About 5:47 p.m. on Thursday, July 19, during the evening rush, an equipment failure on a large recreational vehicle traveling eastward on Interstate 84 in Sandy Hook resulted in a swift-moving fire that destroyed the 2003 Gulf Stream Sun Voyager, reported The Newtown Bee.
Sandy Hook and Newtown Hook & Ladder sent about 15 volunteer firefighters to the scene. The 38-foot-long vehicle’s front end was engulfed in flames at 5:53 pm, when Sandy Hook Chief Bill Halstead arrived on the scene, the chief said.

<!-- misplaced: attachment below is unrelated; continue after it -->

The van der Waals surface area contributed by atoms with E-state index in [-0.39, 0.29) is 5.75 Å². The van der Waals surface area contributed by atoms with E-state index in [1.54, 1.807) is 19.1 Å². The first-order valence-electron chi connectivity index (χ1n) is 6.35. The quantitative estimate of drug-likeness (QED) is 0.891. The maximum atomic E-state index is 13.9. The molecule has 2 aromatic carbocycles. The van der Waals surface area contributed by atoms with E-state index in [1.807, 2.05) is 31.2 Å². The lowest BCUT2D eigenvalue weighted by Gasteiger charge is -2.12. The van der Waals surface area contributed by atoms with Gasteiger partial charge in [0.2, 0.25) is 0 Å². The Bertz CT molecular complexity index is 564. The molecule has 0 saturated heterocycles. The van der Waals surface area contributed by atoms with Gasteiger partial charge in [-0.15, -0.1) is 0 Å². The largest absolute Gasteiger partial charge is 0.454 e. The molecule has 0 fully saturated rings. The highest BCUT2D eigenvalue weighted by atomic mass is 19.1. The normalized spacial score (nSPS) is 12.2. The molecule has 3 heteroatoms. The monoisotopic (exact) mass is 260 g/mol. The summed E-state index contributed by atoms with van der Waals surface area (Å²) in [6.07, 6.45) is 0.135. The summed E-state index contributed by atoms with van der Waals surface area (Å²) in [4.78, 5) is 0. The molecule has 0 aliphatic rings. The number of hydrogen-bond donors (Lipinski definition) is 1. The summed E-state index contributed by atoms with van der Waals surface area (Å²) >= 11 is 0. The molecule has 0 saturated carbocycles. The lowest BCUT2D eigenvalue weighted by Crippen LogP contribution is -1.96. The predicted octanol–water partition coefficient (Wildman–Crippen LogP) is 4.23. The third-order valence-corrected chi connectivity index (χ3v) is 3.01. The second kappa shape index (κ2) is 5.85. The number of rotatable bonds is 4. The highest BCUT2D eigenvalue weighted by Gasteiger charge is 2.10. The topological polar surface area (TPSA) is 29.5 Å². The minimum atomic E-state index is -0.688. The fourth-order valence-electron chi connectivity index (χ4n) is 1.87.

The firefighters used 5,325 gallons of water carried on the five trucks that arrived on the scene to put out the fire. One Sandy Hook firefighter received a minor injury when his ankle was struck by a piece of metal sent flying across the highway by an exploding propane tank.
Michael Campbell, of Carmel, NY, who was driving the Gulf Stream to attend a NASCAR race when the incident occurred, explained that while he was driving he applied the brakes, but the brake pedal went all the way to the floor. He then kept pumping the brakes until he could regain some pressure on the brake pedal and was able to stop the RV on the right road shoulder. It was then that he discovered the fire in the engine compartment.